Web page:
A few decades ago, Blair Worsden wondered how far the ideology of the Stuart Court extended in the Society of the 1630s. Indeed. Readers will probably think first of John Milton's Comus (athough the focus there is more on Virginity than on Conjugal Love).
In 1993 I published a paper (Transactions of the Dumfriesshire ... LXVIII) explaining and contextualising the sculptural masony at Caerlaverock Castle; I think I successfully showed that the ethos of King Charles' court was taking easy root among the intermarried recusant nobility of South-West Scotland. Lord Nithsdale's attachment to the Court's baroque, Catholic, international culture is clear enough. The iconography he displayed, indeed, can be traced back to Jesuit pattern books.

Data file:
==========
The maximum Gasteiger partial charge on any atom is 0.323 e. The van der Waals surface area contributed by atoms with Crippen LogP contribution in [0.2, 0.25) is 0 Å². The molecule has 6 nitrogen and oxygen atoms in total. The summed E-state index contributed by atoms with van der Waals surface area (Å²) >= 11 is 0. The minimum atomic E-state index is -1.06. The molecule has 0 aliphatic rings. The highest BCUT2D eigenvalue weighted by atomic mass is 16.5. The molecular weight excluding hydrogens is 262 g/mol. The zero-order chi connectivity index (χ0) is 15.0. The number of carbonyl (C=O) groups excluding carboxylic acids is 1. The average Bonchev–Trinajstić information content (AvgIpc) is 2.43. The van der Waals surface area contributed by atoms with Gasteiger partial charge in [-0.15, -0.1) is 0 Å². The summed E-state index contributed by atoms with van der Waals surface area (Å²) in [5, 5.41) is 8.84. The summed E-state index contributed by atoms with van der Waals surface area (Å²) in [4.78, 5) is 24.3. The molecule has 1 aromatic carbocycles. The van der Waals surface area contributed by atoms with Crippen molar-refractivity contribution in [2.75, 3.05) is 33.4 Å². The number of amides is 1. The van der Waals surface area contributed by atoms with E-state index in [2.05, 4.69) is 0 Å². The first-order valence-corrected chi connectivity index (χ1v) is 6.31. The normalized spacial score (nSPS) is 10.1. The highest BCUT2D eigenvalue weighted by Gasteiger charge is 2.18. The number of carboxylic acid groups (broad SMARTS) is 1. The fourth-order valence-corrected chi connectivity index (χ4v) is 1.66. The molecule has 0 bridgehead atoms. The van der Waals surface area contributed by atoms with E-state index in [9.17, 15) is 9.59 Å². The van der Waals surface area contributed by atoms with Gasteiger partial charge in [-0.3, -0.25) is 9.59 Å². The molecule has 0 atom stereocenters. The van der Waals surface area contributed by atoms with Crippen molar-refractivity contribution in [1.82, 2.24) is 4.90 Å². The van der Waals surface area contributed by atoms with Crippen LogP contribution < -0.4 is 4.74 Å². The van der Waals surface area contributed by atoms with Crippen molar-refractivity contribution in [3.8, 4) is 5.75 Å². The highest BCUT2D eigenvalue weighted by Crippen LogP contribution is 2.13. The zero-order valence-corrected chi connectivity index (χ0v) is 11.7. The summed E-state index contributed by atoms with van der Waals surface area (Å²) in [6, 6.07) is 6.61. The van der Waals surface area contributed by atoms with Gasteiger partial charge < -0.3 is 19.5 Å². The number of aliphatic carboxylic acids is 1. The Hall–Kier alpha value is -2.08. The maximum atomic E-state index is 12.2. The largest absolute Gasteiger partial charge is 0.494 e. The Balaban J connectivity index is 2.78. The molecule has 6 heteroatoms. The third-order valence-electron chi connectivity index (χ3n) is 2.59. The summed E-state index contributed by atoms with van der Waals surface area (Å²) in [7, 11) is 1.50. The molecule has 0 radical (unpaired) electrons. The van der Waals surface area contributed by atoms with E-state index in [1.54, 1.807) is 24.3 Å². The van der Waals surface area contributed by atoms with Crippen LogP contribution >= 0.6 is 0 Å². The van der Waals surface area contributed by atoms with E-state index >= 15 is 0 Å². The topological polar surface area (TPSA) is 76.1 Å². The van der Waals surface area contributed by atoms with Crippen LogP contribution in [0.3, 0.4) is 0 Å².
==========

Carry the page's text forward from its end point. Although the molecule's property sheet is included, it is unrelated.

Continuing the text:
When he built, the weather had already let his family and his Church down in 1588. But he could not know how completely the Personal Rule would collapse in 1640, or how Protestant the weather would be in 1688 and 1744-5.
It is not hindsight that wiull help us to understand what was in his mind as he set his masons to work at Caerlaverock in 1634 ... nor what Inigo Jones intended to inculcate in the sumptuous Masques with which he regaled Whitehall in the same decade.